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Celebrating classic and modern Polynesian Pop

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Dr. Zarkov’s Tiki Lounge March 6, 2019

On this Wednesday’s Dr. Zarkov’s Tiki Lounge radio show we once again delighted in the edifying artistry of Hawaiian, pop and exotica music in all of its glowing glory.

Dr. Zarkov’s Tiki Lounge show is broadcast on Wednesdays, 5-6 pm Eastern Standard Time (2-3 pm on the West Coast and 10-11 GMT in Europe) at http://www.radiofairfax.org. Radio Fairfax also can be heard on Tune In Radio at tunein.com, and streamed on smartphones by downloading the Tunein app. It also can be streamed on Roku and Google TV at: http://tinyurl.com/3uqfsz9

Past shows from this year are now available to listen to in their entirety at: https://www.mixcloud.com/Flashfriend/

  1. “Hawaiian Hula Eyes” was the song by Randy K. Oness and William Harbottle performed by The Brothers Cazimero on their1982 outstanding album also called: Hawaiian Hula Eyes. Some of the lyrics were classified during World War II because they referred to Lunga Bay on Guadalcanal. Featured are Robert Cazimero on Bass and Vocals and Roland Cazimero on 12-String Acoustic Guitar and Vocals, with guest artists Jon Osorio & The Gentlemen of Na Kamalei.

  2. “Underneath the Coconut Tree” is the title song from the CD by Halau Hoomau I Ka Wai Ola O Hawai'i, the Hawaiian hula school located in Alexandria, Virginia. It was written by Manu Ikaika, who also appears on Vocal and Ukulele, with Gabby (Holokai) Gabonia on Vocal and Acoustic Guitar; Joshhua (Keola) Gabonia on Vocal, Guitar and Electric Bass; and Dwayne (Ikaikaloa) A. Strong Jr. on Ukulele.

  3. “Tiki Tiki Puka” comes from the reticulated recording: I Found My Wahine by the Quebecois conglomeration: Le Mai Tai Orchestra under direction of Sir Christopher McLaren.

  4. “My Sweet Gardenia Lei” comes from the copacetic compact disc: I Miss You, My Hawaii, by the female vocal trio Na Leo. The full name of the group – Na Leo Pilimehana – which means “voices blending together in warmth.” It consists of Angela Morales, Nalani Choy and Lehua Kalima Heine on Vocals.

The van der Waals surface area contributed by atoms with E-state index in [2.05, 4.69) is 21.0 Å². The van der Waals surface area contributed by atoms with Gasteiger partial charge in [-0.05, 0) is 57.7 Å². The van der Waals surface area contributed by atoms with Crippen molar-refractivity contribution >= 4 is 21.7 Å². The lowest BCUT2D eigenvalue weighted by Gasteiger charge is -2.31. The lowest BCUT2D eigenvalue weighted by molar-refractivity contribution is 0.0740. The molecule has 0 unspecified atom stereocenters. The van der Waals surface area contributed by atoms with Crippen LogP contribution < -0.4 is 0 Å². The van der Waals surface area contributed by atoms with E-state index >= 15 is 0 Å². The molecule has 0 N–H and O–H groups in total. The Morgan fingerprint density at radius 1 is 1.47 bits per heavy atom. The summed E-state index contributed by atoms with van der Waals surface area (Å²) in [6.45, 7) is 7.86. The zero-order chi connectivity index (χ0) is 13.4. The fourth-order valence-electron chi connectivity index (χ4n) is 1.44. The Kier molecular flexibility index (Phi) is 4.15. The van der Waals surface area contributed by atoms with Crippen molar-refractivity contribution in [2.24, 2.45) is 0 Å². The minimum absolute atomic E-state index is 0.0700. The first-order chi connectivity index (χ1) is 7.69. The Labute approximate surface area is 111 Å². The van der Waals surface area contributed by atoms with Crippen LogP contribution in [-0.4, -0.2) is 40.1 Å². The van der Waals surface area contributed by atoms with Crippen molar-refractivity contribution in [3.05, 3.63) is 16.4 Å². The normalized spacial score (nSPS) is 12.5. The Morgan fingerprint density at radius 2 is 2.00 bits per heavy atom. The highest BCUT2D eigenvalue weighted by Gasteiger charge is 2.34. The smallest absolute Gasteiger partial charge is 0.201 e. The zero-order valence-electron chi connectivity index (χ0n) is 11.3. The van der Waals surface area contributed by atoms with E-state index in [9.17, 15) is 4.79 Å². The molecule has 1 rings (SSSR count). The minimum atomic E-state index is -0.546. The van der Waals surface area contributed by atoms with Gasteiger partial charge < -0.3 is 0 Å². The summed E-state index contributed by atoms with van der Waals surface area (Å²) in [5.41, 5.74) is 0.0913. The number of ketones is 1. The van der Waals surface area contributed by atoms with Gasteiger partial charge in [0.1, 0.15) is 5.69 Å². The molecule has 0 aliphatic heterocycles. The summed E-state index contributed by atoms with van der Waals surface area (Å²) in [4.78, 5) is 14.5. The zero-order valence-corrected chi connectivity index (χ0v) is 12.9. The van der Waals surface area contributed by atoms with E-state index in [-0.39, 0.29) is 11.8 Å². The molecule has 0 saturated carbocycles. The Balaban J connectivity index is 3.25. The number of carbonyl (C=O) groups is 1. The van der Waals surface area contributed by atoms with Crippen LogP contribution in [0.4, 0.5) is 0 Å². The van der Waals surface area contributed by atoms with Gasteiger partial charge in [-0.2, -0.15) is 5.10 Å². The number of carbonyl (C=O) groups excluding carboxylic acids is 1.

5. “I Ka La'i O Lahaina” was composed by Kimo Armitage and Nathan Aweau, who also appears on Vocal and Electric Bass, appearing on the ample album titled: Maui by the duo called Hapa, with Barry Flanagan on Acoustic Guitars.

  6. “Hawai'i Nocturne” is plucked with tongs from The Tikiyaki Orchestra’s scintillacious CD: Aloha, Baby! featuring Marty Lush on Vibes, Marty Gusek on Drums, Brian Kassan on Piano, Gary Brandin on Steel Guitar and Jonpaul Balak on Electric Bass.

  7. “Appogiatura Exotica” by Robert Drasnin appears on his posthumous production: Voodoo III. Unfinished at the time of his death in 2015, he had requested that Skip Heller complete this work and turn it into a releasable album.

  8. “Ka Wailele O Nu’uanu” was laid down by Ukulele master Benny Chong and appears on the cornucopious compilation: Legends of the Ukulele – Hawaiian Masters

  9. “Caravan,” the 1936 Composition by Trombonist Juan Tizol and Duke Ellington, was waxed by The John Buzon Trio on their 1958 arsonists’ album: Inferno.

  10. “Milk From the Coconut (Honey From The Bee)” was performed by the Morgan Brothers in 1959 and is drawn with swizzle sticks from the ample anthology: Soho Continental.

  11. “Ping Pong” was recorded in 1959 by Bernie Green & His Orchestra and appears on the historical document: The History of Space Age Pop, Vol. 3: The Stereo Action Dimension, collecting stereo demonstration LP recordings.

  12. “Girl Talk” was written by Neal Hefti and Bobby Troup for the 1966 movie: Harlow and performed as an instrumental by the guitarist Howard Roberts’ Quartet, featuring Pete Jolly on Hammond B-3 Organ, John Gray on Bass and Frank Capp on Drums. This was fondly found on the choleric collection: Ultra Lounge Volume 6: Rhapsodesia.

  13. “Mai Tai” appears on Les Baxter’s 1963 sonic spectacular: The Soul of Drums.

  14. “Pursuit” was composed by Elmer Bernstein for the 1959-60 TV series Johnny Staccato, starring John Cassavetes as a combination jazz musician and detective. The version appears on the bulging box set: Jazz on Film…Crime Jazz!

  15. “A Night in Tunisia,” inked by Dizzy Gillespie and Frank Paparelli, appeared on the 1961 apt LP: Ada Lee Comes On!, arranged and conducted by Dick Hyman, and daringly derived from the spotted cat compilation: The Leopard Lounge.

  16. “South Seas Sadie” was inked by Don McDiarmind and sung and played on Steel Guitar by Owana Salazar on her hot waxed work titled: Hula Jazz, with Kit Ebersbach on Piano, Noel Akimoto on Vibes and Drums; and Stephen Jones on Bass.

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